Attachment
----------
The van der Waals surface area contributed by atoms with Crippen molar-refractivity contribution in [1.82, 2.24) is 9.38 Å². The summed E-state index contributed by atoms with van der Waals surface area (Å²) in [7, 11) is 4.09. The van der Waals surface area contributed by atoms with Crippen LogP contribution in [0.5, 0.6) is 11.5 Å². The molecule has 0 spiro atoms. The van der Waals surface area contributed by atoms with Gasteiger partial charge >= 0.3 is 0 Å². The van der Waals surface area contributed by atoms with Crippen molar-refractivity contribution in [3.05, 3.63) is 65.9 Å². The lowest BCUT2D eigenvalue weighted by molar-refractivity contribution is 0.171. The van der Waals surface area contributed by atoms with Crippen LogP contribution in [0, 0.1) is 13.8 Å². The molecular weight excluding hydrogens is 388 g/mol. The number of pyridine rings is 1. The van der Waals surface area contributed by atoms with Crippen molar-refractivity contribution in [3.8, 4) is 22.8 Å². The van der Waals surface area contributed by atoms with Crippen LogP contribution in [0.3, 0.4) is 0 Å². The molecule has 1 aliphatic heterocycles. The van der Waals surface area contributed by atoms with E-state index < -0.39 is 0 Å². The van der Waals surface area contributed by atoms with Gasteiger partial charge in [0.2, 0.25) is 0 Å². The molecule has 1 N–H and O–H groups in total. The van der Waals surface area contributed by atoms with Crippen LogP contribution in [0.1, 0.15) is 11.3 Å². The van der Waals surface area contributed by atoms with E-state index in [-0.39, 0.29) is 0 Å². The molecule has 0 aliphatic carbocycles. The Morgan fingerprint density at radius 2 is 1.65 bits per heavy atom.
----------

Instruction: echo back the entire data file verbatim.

The van der Waals surface area contributed by atoms with Crippen molar-refractivity contribution in [1.82, 2.24) is 9.38 Å². The summed E-state index contributed by atoms with van der Waals surface area (Å²) in [7, 11) is 4.09. The van der Waals surface area contributed by atoms with Crippen LogP contribution in [0.5, 0.6) is 11.5 Å². The molecule has 0 spiro atoms. The van der Waals surface area contributed by atoms with Gasteiger partial charge >= 0.3 is 0 Å². The van der Waals surface area contributed by atoms with Crippen molar-refractivity contribution in [3.05, 3.63) is 65.9 Å². The lowest BCUT2D eigenvalue weighted by molar-refractivity contribution is 0.171. The van der Waals surface area contributed by atoms with Crippen LogP contribution in [0, 0.1) is 13.8 Å². The molecular weight excluding hydrogens is 388 g/mol. The number of pyridine rings is 1. The van der Waals surface area contributed by atoms with Crippen molar-refractivity contribution in [3.8, 4) is 22.8 Å². The van der Waals surface area contributed by atoms with Crippen LogP contribution in [0.3, 0.4) is 0 Å². The molecule has 1 aliphatic heterocycles. The van der Waals surface area contributed by atoms with E-state index < -0.39 is 0 Å². The van der Waals surface area contributed by atoms with Gasteiger partial charge in [0.2, 0.25) is 0 Å². The molecule has 1 N–H and O–H groups in total. The van der Waals surface area contributed by atoms with Crippen LogP contribution in [0.1, 0.15) is 11.3 Å². The van der Waals surface area contributed by atoms with E-state index in [-0.39, 0.29) is 0 Å². The molecule has 0 aliphatic carbocycles. The Morgan fingerprint density at radius 2 is 1.65 bits per heavy atom.